Category 0: The neurologic exam shows no evidence of loss of protective threshold with the use of the monofilament. There is very little risk of developing foot complications related to the diabetes mellitus. The patient will not need protective shoewear.
Category 1: There is evidence of loss of protective threshold but no noted foot deformity or previous history of open ulceration. This patient is unable to feel the monofilament in two out of five locations tested on the bottom of the foot. These patients due to their inability to feel the monofilament light touch pressure may not be able to recognize a skin injury if it occurs. Patients should make sure they do not walk barefoot. Patients in this category may be Medicare qualified for diabetic based shoe and insert if there is evidence of preulceration callous but can also typically wear a wide toe box style shoe like an athletic shoe.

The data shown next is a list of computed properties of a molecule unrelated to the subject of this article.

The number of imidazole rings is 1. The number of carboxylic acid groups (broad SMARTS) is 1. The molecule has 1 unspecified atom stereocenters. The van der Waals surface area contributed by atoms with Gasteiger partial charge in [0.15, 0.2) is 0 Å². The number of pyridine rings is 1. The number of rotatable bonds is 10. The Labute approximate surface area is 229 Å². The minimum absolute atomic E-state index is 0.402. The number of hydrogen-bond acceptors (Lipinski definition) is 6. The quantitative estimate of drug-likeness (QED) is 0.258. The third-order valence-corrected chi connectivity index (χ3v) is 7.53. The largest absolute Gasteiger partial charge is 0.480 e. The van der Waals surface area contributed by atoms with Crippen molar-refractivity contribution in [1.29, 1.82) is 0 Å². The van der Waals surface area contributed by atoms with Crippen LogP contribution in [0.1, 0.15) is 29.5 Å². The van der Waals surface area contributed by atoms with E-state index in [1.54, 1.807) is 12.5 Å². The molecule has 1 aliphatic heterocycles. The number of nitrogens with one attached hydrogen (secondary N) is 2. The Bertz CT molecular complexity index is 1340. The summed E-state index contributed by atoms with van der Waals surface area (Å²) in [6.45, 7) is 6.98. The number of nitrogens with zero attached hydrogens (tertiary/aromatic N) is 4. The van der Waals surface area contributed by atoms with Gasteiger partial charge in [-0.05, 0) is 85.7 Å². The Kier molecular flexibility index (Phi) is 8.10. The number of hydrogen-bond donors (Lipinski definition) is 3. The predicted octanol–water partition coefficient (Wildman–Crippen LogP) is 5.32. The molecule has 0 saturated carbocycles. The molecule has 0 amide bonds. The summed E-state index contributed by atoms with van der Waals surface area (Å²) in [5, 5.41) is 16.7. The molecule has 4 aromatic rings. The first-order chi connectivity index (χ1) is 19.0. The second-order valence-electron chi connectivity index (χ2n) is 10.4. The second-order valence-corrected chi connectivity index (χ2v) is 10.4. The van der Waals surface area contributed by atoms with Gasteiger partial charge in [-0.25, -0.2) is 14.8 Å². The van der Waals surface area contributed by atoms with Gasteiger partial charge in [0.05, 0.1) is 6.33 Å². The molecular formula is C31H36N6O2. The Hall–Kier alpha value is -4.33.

Category 2: Loss of protective sensation is noted and is present with deformity without history of ulceration. This patient will need Medicare approved diabetic extra depth shoe with inserts or custom accommodative orthotics to accommodate the deformity and protect the foot from injury
Category 3: This patient has a history of foot ulceration. Loss of protective threshold is present. This patient will need Medicare approved diabetic shoe or custom shoe with custom insole after complete healing of the foot ulceration.
Patients who have document peripheral arterial disease will be elevated to the next Risk Classification number
More resources at Diabetes.org
Most people with diabetes can prevent any serious foot problem by following these simple guidelines.